Carl Theodore Dreyer is a big name in the history of cinema, but the Danish master saw some of his most highly regarded films panned or underwhelmingly received upon their initial release. “The Passion of Joan of Arc” considered by most as one of the greatest films of the silent era was a complete box office flop as was his follow up ‘Vampyr”. “Vampyr”, Dreyer’s first talkie also found few fans amongst critics who maligned its deliberate pacing and narrative ambiguity. Completed in 1931 “Vampyr’s” release was delayed in Europe so that the American Films “Dracula” and “Frankenstein” could be shown first.
At the beginning of “Vampyr” we meet a young man named Allan Gray. We learn from a title card that he has been drawn into a private hell of indistinguishable fantasy and reality by his research into devil worship and vampirism. Gray arrives at a remote inn outside of Paris and during his first night has spectral visions of shadowy ne'er-do-wells. As he tries to settle in for sleep an old man appears in his room and gives him a package that reads ‘To be opened upon my death”. Young Allan goes roaming in the mist and happens upon a castle of shadows inhabited by an old woman and a doctor who looks like Mark Twain in need of a meal. The not-so-good doctor chases Gray away and eventually the young spiritualist arrives at the home of the old man who left him the package. In short order Gray witnesses the old codger take a fatal slug in the back.
Allan tries to save the man’s life to no avail but for his troubles he is invited to stay on by the newly widowed Mum of the estate. The recently deceased man has also left behind two comely young daughters, one of whom is ill and is being attended full time by a nurse in nun’s habit. Gray settles in and upon opening the package form the dead man he pieces together that the sickly daughter is under the influence of vampire curse. Traveling through a phantom realm within his haunted consciousness Allan Gray must sacrifice his health and risk his life to save the possessed daughter.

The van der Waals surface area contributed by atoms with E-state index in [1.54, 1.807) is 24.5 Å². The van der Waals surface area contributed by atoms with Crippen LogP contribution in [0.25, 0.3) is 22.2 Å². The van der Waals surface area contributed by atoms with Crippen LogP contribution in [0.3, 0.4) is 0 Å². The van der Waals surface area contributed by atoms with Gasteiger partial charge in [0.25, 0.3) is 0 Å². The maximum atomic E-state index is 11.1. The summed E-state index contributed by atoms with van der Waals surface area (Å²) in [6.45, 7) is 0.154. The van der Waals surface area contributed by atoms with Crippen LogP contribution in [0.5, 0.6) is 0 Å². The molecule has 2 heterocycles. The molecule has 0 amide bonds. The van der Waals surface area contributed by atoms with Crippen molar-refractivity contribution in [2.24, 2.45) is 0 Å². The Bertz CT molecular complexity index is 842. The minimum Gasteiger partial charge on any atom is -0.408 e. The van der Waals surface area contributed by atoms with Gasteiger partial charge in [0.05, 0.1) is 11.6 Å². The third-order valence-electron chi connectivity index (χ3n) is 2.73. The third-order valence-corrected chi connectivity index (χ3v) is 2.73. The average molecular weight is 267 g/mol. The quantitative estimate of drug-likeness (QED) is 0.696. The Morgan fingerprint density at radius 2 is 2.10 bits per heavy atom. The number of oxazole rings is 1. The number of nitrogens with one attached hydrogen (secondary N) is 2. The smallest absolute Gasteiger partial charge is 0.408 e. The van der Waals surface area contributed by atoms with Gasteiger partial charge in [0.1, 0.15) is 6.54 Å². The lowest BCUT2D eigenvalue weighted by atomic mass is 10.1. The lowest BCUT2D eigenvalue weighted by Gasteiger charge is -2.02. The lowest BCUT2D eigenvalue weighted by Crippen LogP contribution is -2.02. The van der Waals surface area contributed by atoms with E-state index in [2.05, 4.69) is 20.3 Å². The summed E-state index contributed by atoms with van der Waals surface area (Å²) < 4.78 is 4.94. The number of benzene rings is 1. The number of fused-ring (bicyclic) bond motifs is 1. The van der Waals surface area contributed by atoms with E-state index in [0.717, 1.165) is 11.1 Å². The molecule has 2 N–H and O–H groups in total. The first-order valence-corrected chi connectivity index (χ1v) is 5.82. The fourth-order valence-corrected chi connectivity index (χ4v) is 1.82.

“Vampyr” will turn 80 years old next year. It is an early talkie made on a fixed budget and the soundtrack suffers mightily from age and lack of care. Some of the picture suffers from similar problems but not enough so to take a pass on the film. Though any recommendation of this movie should be given with the idea that you are watching what is essentially a silent film. Dreyer dealt with his small budget simply by utilizing title cards and eschewing long dialog passages. If you have an affinity for silent works then the low quality of the audio here should present no problems.
Despite a relative hronological proximity to “Nosferatu” as well as the Bela Lugosi’s “Dracula” this film utilizes a great deal more dream logic and takes a disparate philosophical approach to the subject matter. Dreyer was an unapologetic moralist and his tack here is to root the scourge of Vampirism in the plague of immorality on the family unit. In his vision certain non-virtuous dead people return to life as vampires to spread their disease amongst the carefree young. Unlike Murnau’s vampire pandemic the old lady in “Vampyr” enslaves all her victims then tasks them to infect their loved ones. Once the crotchety hag is done with her acolytes she drives them to suicide so that they might spend eternity in hell. Vampires in Dreyer’s world are lost souls who become the Devil’s left hand. So it makes perfect sense that during the dénouement Allan Gray, lost in his own spiritual sickness, must perform an act of sacrifice and envisage his own death to find the courage, emerge from the darkness and halt the demonic machinery at work in the story.
The film is pretty heavy-handed in places but the strength of Dreyer’s aesthetic trumps any preachiness and solidifies the movie as a classic from the early days of horror cinema. The mobile, gauze-wrapped camerawork by Rudolph Mate and Louis Nee creates a soft, seductive darkness that in combination with Dreyer’s Caravaggian flare for composition makes “Vampyr” a movie with imagery that film buffs will carry in their head for years to come. Add to the stellar lensmanship a sprinkle of tension on par with early Hitchcock and the glowering weirdness provided by a largely unprofessional cast and the film begins to feel like a wet nurse for the David Lynch Universe. Clever, twisting and immediate, “Vampyr” often seems like an old picture with a more modern film vocabulary. It may not have been one of Dreyer’s better received films but it has all the material necessary to illustrate why he is considered a master.